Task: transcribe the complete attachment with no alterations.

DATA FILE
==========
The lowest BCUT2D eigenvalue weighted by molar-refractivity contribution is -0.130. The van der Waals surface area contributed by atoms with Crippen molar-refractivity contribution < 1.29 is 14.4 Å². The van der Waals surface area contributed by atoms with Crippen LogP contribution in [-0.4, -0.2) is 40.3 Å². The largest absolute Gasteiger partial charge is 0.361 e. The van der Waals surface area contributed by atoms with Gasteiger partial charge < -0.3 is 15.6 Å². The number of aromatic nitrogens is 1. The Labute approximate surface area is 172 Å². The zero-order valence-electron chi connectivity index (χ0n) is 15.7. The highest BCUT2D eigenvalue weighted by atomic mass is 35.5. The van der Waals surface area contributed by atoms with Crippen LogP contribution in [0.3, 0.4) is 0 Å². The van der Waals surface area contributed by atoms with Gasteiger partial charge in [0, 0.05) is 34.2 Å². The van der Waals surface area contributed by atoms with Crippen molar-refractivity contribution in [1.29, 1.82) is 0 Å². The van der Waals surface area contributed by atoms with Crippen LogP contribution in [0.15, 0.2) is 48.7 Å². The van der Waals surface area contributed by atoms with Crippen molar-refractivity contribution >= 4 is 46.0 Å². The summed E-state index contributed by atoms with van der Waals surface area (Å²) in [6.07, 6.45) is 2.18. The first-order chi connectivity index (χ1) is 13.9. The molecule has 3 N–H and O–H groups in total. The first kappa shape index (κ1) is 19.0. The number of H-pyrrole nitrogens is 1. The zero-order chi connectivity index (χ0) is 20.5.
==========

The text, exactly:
The lowest BCUT2D eigenvalue weighted by molar-refractivity contribution is -0.130. The van der Waals surface area contributed by atoms with Crippen molar-refractivity contribution < 1.29 is 14.4 Å². The van der Waals surface area contributed by atoms with Crippen LogP contribution in [-0.4, -0.2) is 40.3 Å². The largest absolute Gasteiger partial charge is 0.361 e. The van der Waals surface area contributed by atoms with Gasteiger partial charge < -0.3 is 15.6 Å². The number of aromatic nitrogens is 1. The Labute approximate surface area is 172 Å². The zero-order valence-electron chi connectivity index (χ0n) is 15.7. The highest BCUT2D eigenvalue weighted by atomic mass is 35.5. The van der Waals surface area contributed by atoms with Crippen LogP contribution in [0.3, 0.4) is 0 Å². The van der Waals surface area contributed by atoms with Gasteiger partial charge in [0, 0.05) is 34.2 Å². The van der Waals surface area contributed by atoms with Crippen molar-refractivity contribution in [1.29, 1.82) is 0 Å². The van der Waals surface area contributed by atoms with Crippen LogP contribution in [0.15, 0.2) is 48.7 Å². The van der Waals surface area contributed by atoms with Crippen molar-refractivity contribution >= 4 is 46.0 Å². The summed E-state index contributed by atoms with van der Waals surface area (Å²) in [6.07, 6.45) is 2.18. The first-order chi connectivity index (χ1) is 13.9. The molecule has 3 N–H and O–H groups in total. The first kappa shape index (κ1) is 19.0. The number of H-pyrrole nitrogens is 1. The zero-order chi connectivity index (χ0) is 20.5.